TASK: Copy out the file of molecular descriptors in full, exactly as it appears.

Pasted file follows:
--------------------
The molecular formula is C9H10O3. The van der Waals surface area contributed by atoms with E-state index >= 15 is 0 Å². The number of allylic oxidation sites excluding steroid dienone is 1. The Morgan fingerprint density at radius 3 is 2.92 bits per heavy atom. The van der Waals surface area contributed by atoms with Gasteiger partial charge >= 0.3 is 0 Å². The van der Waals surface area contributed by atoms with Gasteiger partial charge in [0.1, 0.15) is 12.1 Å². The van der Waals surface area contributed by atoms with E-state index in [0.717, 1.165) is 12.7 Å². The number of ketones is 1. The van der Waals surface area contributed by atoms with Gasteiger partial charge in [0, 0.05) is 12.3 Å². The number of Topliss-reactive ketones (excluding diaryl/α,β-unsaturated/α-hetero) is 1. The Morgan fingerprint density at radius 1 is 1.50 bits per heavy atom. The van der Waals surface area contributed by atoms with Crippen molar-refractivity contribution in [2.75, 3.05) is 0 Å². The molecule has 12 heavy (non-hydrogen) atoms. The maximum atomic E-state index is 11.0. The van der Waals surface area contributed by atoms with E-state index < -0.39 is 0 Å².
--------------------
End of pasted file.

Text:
The molecular formula is C9H10O3. The van der Waals surface area contributed by atoms with E-state index >= 15 is 0 Å². The number of allylic oxidation sites excluding steroid dienone is 1. The Morgan fingerprint density at radius 3 is 2.92 bits per heavy atom. The van der Waals surface area contributed by atoms with Gasteiger partial charge >= 0.3 is 0 Å². The van der Waals surface area contributed by atoms with Gasteiger partial charge in [0.1, 0.15) is 12.1 Å². The van der Waals surface area contributed by atoms with E-state index in [0.717, 1.165) is 12.7 Å². The number of ketones is 1. The van der Waals surface area contributed by atoms with Gasteiger partial charge in [0, 0.05) is 12.3 Å². The number of Topliss-reactive ketones (excluding diaryl/α,β-unsaturated/α-hetero) is 1. The Morgan fingerprint density at radius 1 is 1.50 bits per heavy atom. The van der Waals surface area contributed by atoms with Crippen molar-refractivity contribution in [2.75, 3.05) is 0 Å². The molecule has 12 heavy (non-hydrogen) atoms. The maximum atomic E-state index is 11.0. The van der Waals surface area contributed by atoms with E-state index < -0.39 is 0 Å².